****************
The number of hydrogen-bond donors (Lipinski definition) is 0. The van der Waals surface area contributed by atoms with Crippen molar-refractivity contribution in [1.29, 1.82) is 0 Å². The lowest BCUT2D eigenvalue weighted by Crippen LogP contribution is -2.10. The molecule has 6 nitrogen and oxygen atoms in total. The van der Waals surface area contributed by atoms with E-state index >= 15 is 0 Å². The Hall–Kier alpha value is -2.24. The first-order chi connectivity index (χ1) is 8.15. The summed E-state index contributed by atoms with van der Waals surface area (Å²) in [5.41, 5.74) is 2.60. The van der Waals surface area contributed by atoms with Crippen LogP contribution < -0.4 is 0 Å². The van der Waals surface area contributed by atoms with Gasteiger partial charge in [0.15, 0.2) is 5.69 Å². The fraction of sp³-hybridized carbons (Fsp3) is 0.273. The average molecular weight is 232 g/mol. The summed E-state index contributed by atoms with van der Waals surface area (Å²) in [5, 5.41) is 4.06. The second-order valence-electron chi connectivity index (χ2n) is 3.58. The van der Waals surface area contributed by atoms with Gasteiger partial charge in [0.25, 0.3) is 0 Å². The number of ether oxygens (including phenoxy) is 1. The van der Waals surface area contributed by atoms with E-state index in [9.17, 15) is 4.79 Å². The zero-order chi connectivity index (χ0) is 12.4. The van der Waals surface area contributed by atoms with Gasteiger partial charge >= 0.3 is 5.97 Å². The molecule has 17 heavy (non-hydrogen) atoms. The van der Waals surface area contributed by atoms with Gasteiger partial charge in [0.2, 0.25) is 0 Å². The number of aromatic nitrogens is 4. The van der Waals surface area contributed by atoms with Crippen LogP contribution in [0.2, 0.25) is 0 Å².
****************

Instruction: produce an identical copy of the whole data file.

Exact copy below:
The number of hydrogen-bond donors (Lipinski definition) is 0. The van der Waals surface area contributed by atoms with Crippen molar-refractivity contribution in [1.29, 1.82) is 0 Å². The lowest BCUT2D eigenvalue weighted by Crippen LogP contribution is -2.10. The molecule has 6 nitrogen and oxygen atoms in total. The van der Waals surface area contributed by atoms with E-state index >= 15 is 0 Å². The Hall–Kier alpha value is -2.24. The first-order chi connectivity index (χ1) is 8.15. The summed E-state index contributed by atoms with van der Waals surface area (Å²) in [5.41, 5.74) is 2.60. The van der Waals surface area contributed by atoms with Crippen LogP contribution < -0.4 is 0 Å². The van der Waals surface area contributed by atoms with Gasteiger partial charge in [0.15, 0.2) is 5.69 Å². The fraction of sp³-hybridized carbons (Fsp3) is 0.273. The average molecular weight is 232 g/mol. The summed E-state index contributed by atoms with van der Waals surface area (Å²) in [5, 5.41) is 4.06. The second-order valence-electron chi connectivity index (χ2n) is 3.58. The van der Waals surface area contributed by atoms with Gasteiger partial charge in [0.25, 0.3) is 0 Å². The number of ether oxygens (including phenoxy) is 1. The van der Waals surface area contributed by atoms with E-state index in [9.17, 15) is 4.79 Å². The zero-order chi connectivity index (χ0) is 12.4. The van der Waals surface area contributed by atoms with Gasteiger partial charge >= 0.3 is 5.97 Å². The molecule has 17 heavy (non-hydrogen) atoms. The van der Waals surface area contributed by atoms with Gasteiger partial charge in [0.2, 0.25) is 0 Å². The number of aromatic nitrogens is 4. The van der Waals surface area contributed by atoms with Crippen LogP contribution in [0.2, 0.25) is 0 Å².